Monday, April 25, 2016

Preacher’s Study – Sixth Sunday of Easter, Year C (2016)

The Preacher’s Study
Sixth Sunday of Easter, Year C

Victoria M. Tufano

Acts of the Apostles 16.9-15
Psalm 67
Revelation 21.10, 22 – 22.5
John 14.23-29 or John 5.1-9

The Sundays of Easter in Year C, unlike Easter Sundays in Years A and B, feature passages from the Book of Revelation.

Today’s passage ties into the imagery of the other readings prescribed for today, drawing them together poetically and visually into a vision of the life of the baptized. The passage begins with an image of John transported to a high place overlooking the heavenly Jerusalem. Perhaps it is a bit of a stretch to see in this an echo of Jesus having been transported to high places to be tempted with worldly riches and godly powers, which we read this year on the First Sunday of Lent (Luke 4:1–13). Led by an angel, John sees and knows what Jesus knew when the devil tempted him: Jerusalem belongs to the Lord God Almighty and to the one with whom the Almighty shares it. The renunciation of the devil that Jesus made on the pinnacle prepared us to make that same renunciation when we made our baptismal commitment, by which our names and those of the baptized from among the nations have been written in the Lamb’s book of life.

The names in the book of life are there because the followers of the Lamb preached the good news to them. Paul’s vision in the passage from Acts (16:9–15) reveals not only the willingness of Paul and his companions to endure great pains to preach the Word, but also the eagerness of people to hear it. We who have been baptized accept our place in the heavenly city not just for ourselves but also to bring all the world to Christ so that “the nations will walk by its light and the kings of the earth will bring their glory to it” (Revelation 21:24). Psalm 67:1–2 prays that “God be gracious to us and bless us . . . that your way may be known upon earth, your saving power among all nations.” Essentially, we are baptized to continue Christ’s work of reconciling the world to the God, to bring them into right relationship with God, which is worship.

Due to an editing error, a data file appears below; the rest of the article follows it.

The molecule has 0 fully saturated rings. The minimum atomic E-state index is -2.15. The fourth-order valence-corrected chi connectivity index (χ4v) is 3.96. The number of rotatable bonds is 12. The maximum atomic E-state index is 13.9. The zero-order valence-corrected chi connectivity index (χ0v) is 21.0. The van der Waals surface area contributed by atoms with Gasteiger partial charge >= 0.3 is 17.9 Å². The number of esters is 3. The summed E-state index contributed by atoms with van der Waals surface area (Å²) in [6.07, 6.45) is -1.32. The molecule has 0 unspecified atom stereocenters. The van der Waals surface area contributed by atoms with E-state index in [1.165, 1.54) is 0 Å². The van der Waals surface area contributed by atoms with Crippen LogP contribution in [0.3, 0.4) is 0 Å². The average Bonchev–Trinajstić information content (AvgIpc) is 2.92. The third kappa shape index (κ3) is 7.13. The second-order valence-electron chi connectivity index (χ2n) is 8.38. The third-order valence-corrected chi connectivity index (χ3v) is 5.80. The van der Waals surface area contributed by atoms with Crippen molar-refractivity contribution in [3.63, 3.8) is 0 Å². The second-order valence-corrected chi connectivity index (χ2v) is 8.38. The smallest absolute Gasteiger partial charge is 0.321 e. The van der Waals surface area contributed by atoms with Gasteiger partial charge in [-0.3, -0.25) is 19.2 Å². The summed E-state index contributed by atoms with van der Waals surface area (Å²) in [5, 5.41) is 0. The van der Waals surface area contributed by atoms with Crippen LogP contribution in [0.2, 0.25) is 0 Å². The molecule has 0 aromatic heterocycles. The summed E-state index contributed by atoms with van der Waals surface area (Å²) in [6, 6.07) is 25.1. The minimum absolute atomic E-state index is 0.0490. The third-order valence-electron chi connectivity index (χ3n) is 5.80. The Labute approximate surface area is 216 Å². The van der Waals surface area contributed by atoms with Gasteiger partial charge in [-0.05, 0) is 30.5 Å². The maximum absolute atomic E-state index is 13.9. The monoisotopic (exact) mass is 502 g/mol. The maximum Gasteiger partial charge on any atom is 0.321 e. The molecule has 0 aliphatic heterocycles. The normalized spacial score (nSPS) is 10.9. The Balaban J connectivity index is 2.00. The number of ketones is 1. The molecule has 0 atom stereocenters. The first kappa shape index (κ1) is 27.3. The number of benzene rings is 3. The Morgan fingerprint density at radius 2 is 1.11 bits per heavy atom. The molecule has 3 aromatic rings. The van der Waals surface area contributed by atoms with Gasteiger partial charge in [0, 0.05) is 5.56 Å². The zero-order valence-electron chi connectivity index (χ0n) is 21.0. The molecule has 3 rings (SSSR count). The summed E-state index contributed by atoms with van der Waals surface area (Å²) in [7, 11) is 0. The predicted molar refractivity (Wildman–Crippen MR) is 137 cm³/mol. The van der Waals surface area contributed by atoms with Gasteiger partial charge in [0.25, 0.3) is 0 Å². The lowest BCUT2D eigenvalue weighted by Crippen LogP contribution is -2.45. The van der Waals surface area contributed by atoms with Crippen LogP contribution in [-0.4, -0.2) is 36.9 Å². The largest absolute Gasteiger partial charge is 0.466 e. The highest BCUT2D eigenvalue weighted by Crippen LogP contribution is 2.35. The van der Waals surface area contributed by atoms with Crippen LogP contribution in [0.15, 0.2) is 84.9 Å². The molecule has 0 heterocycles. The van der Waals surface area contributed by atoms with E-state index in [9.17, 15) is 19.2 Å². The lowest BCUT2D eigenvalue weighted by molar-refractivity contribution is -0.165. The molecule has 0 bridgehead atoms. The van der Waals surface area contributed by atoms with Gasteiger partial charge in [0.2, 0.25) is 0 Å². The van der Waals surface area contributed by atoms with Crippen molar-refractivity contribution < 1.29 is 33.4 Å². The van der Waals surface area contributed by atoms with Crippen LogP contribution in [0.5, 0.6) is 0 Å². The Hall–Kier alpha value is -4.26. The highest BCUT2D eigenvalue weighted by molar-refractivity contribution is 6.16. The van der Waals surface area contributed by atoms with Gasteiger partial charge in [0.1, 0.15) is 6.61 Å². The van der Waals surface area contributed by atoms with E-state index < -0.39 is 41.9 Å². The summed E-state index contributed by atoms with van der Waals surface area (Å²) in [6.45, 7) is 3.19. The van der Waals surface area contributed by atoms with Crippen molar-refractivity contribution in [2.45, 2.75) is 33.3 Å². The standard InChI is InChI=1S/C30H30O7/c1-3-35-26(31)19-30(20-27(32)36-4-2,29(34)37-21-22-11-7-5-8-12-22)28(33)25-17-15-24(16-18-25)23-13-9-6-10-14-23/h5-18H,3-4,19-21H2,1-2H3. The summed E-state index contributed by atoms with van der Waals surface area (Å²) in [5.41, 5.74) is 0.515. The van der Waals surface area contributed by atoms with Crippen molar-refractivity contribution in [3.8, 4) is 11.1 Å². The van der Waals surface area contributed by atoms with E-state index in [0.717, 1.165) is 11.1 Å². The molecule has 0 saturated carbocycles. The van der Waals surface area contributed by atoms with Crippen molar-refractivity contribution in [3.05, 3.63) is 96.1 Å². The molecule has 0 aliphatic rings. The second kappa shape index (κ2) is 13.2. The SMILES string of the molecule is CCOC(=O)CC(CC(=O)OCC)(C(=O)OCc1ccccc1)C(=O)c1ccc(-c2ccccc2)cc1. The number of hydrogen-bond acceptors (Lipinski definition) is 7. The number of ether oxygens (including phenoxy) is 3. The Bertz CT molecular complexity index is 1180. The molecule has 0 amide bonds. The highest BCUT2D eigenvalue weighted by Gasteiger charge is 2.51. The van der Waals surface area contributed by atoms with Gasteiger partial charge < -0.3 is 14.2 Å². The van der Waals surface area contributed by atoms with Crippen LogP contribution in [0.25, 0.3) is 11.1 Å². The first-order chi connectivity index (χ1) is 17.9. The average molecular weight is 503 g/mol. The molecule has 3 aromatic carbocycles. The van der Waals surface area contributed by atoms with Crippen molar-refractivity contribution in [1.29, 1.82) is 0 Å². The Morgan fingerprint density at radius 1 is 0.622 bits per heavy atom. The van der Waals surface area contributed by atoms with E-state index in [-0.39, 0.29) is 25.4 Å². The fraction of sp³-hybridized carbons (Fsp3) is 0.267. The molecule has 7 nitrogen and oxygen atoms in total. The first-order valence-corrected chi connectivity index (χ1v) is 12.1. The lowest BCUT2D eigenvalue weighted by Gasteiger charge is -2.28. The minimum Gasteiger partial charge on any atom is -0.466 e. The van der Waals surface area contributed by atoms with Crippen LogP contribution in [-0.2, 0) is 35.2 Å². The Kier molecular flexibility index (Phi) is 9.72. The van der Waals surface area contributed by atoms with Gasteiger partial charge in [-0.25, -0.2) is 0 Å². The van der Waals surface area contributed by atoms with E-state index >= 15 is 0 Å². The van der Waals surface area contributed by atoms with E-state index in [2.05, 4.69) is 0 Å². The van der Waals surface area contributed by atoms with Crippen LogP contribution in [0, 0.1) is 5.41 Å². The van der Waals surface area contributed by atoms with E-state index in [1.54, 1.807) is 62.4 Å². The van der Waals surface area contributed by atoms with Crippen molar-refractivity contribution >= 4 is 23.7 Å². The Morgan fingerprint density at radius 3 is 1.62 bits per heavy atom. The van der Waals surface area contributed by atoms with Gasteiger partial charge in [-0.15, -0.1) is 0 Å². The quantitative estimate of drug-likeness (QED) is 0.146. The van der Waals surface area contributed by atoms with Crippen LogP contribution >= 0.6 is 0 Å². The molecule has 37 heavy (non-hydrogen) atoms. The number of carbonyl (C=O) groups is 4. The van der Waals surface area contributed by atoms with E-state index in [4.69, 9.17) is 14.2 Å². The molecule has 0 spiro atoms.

Those who are in the city are once again in the presence of the tree of life, from which humankind was barred after the Fall (Genesis 3:24); it is surrounded by the water that flows from the throne of God and the Lamb. It can only be reached by going through the waters, and it offers nourishment for those who can reach it and healing for the nations, which presumably is to be taken to the world by those who have been fed.

Along with the imagery of water, the Revelation passage is notable for the imagery of light, the Glory of God, which illumines it for the nations to see, and the Lamb, the lamp that carries God’s light. In the light of the Easter season, we must recall the Easter Vigil, when the darkness of the church was illuminated first by the Paschal Candle, the light of Christ, then more brightly by being shared with smaller but numerous lights.

That celebration may have been five weeks ago, but we are still standing in the glow of that candle to remind us that we are to carry that light to the nations, that they may live eternally in the light of the heavenly Jerusalem.

Victoria M. Tufano is senior editor and liturgical consultant at Liturgy Training Publications, and agency of the Archdiocese of Chicago. A former team member for the North American Forum on the Catechumenate, she often writes and speaks about liturgy and Christian initiation, and she is a member of the Christian Initiation Seminar of the North American Academy of Liturgy.

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